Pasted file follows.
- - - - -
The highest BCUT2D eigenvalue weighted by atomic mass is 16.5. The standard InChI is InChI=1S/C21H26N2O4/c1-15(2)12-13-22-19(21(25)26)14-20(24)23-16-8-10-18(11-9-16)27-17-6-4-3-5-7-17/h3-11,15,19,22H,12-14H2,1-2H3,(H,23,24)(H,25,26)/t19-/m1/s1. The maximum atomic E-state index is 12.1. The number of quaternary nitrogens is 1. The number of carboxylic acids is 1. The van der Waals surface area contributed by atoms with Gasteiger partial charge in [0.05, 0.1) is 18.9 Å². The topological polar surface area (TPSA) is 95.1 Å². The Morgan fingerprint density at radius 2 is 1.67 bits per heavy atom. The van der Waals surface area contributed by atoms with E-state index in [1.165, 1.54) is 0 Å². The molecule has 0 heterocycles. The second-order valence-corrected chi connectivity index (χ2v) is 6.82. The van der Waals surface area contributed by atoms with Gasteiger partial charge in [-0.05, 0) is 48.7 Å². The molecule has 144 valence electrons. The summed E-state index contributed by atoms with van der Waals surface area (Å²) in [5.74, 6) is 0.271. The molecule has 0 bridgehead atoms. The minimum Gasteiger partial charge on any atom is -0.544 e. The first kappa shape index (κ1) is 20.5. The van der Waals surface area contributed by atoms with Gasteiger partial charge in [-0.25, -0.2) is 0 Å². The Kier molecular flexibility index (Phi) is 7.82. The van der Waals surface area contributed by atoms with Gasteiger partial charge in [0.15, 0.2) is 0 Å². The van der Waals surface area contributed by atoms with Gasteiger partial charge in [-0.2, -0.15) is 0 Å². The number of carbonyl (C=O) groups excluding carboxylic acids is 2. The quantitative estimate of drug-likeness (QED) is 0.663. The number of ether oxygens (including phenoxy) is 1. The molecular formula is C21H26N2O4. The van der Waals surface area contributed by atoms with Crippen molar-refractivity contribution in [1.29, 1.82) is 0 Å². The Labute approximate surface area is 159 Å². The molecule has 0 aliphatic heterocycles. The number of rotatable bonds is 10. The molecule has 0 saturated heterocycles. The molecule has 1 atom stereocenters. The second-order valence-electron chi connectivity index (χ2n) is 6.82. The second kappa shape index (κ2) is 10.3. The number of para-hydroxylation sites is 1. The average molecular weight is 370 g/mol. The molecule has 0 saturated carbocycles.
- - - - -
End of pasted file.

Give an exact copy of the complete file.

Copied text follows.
The highest BCUT2D eigenvalue weighted by atomic mass is 16.5. The standard InChI is InChI=1S/C21H26N2O4/c1-15(2)12-13-22-19(21(25)26)14-20(24)23-16-8-10-18(11-9-16)27-17-6-4-3-5-7-17/h3-11,15,19,22H,12-14H2,1-2H3,(H,23,24)(H,25,26)/t19-/m1/s1. The maximum atomic E-state index is 12.1. The number of quaternary nitrogens is 1. The number of carboxylic acids is 1. The van der Waals surface area contributed by atoms with Gasteiger partial charge in [0.05, 0.1) is 18.9 Å². The topological polar surface area (TPSA) is 95.1 Å². The Morgan fingerprint density at radius 2 is 1.67 bits per heavy atom. The van der Waals surface area contributed by atoms with E-state index in [1.165, 1.54) is 0 Å². The molecule has 0 heterocycles. The second-order valence-corrected chi connectivity index (χ2v) is 6.82. The van der Waals surface area contributed by atoms with Gasteiger partial charge in [-0.05, 0) is 48.7 Å². The molecule has 144 valence electrons. The summed E-state index contributed by atoms with van der Waals surface area (Å²) in [5.74, 6) is 0.271. The molecule has 0 bridgehead atoms. The minimum Gasteiger partial charge on any atom is -0.544 e. The first kappa shape index (κ1) is 20.5. The van der Waals surface area contributed by atoms with Gasteiger partial charge in [-0.25, -0.2) is 0 Å². The Kier molecular flexibility index (Phi) is 7.82. The van der Waals surface area contributed by atoms with Gasteiger partial charge in [0.15, 0.2) is 0 Å². The van der Waals surface area contributed by atoms with Gasteiger partial charge in [-0.2, -0.15) is 0 Å². The number of carbonyl (C=O) groups excluding carboxylic acids is 2. The quantitative estimate of drug-likeness (QED) is 0.663. The number of ether oxygens (including phenoxy) is 1. The molecular formula is C21H26N2O4. The van der Waals surface area contributed by atoms with Crippen molar-refractivity contribution in [1.29, 1.82) is 0 Å². The Labute approximate surface area is 159 Å². The molecule has 0 aliphatic heterocycles. The number of rotatable bonds is 10. The molecule has 0 saturated heterocycles. The molecule has 1 atom stereocenters. The second-order valence-electron chi connectivity index (χ2n) is 6.82. The second kappa shape index (κ2) is 10.3. The number of para-hydroxylation sites is 1. The average molecular weight is 370 g/mol. The molecule has 0 saturated carbocycles.